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J Infect Dis. 2007 Apr 1;195(7):942-50. Epub 2007 Feb 21.

Plasmodium falciparum-infected erythrocytes decrease the integrity of human blood-brain barrier endothelial cell monolayers.

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W. Harry Feinstone Department of Molecular Microbiology and Immunology, Bloomberg School of Public Health, Johns Hopkins University, Baltimore, MD 21205, USA.



Central to the pathologic progression of human cerebral malaria (CM) is sequestration of Plasmodium falciparum-infected red blood cells (Pf-IRBCs) to the blood-brain barrier (BBB) endothelium. The molecular interactions between Pf-IRBCs and the BBB endothelium and their implications for barrier function are unclear.


The effects of Pf-IRBCs on the integrity of the BBB were assessed by electrical cell substrate sensing and by transendothelial electrical resistance measurements in an in vitro human BBB model. In addition, Pf-IRBCs were subfractionated and treated with trypsin, artemisinin, or brefeldin A.


Pf-IRBCs, but not normal red blood cells, significantly decreased BBB resistance. Subfractionation showed that both membrane-associated and soluble Pf-IRBC factors mediate the decrease in BBB resistance. Trypsin treatment significantly reduced Pf-IRBC binding but not their ability to decrease electrical resistance. Likewise, P. falciparum isolates with increased binding to human brain microvascular endothelial cells did not alter the electrical resistance response. Soluble factors from Pf-IRBC culture supernatant decreased resistance by 50%-70% and precipitated with 40% ammonium sulfate saturation. Brefeldin-A partially blocked the ability of Pf-IRBCs to reduce resistance.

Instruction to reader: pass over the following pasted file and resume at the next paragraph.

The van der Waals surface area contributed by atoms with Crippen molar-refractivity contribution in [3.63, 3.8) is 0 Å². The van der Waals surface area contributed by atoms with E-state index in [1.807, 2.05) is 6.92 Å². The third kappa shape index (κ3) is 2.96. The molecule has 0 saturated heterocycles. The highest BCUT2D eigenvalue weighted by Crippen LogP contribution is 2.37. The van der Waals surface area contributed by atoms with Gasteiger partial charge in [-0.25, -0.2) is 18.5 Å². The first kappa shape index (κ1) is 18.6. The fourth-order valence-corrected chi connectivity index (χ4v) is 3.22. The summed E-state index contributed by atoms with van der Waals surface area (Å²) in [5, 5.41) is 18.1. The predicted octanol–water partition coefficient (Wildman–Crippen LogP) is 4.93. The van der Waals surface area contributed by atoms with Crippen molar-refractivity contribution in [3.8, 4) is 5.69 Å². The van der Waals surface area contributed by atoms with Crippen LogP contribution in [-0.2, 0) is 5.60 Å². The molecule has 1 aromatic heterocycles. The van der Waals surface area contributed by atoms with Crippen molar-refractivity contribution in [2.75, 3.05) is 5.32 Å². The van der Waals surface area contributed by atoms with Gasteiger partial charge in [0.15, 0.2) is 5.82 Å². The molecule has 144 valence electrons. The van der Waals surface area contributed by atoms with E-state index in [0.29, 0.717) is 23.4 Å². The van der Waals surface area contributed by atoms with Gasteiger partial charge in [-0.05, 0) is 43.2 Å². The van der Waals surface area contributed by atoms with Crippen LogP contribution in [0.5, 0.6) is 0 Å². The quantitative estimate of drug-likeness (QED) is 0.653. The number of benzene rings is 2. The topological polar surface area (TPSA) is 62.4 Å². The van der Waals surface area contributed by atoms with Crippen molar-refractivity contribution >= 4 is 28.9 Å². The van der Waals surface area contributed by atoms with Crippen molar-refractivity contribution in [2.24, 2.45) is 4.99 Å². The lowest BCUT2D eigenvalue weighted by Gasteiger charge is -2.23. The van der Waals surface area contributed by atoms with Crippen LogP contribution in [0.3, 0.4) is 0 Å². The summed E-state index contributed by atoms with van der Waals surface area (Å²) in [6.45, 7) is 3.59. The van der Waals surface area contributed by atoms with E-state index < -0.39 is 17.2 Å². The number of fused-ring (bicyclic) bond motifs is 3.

The results suggest that, in CM, trypsin-resistant membrane components and soluble factors of Pf-IRBCs contribute to the impedance of BBB integrity in a multistep and multifactorial process.

[Indexed for MEDLINE]

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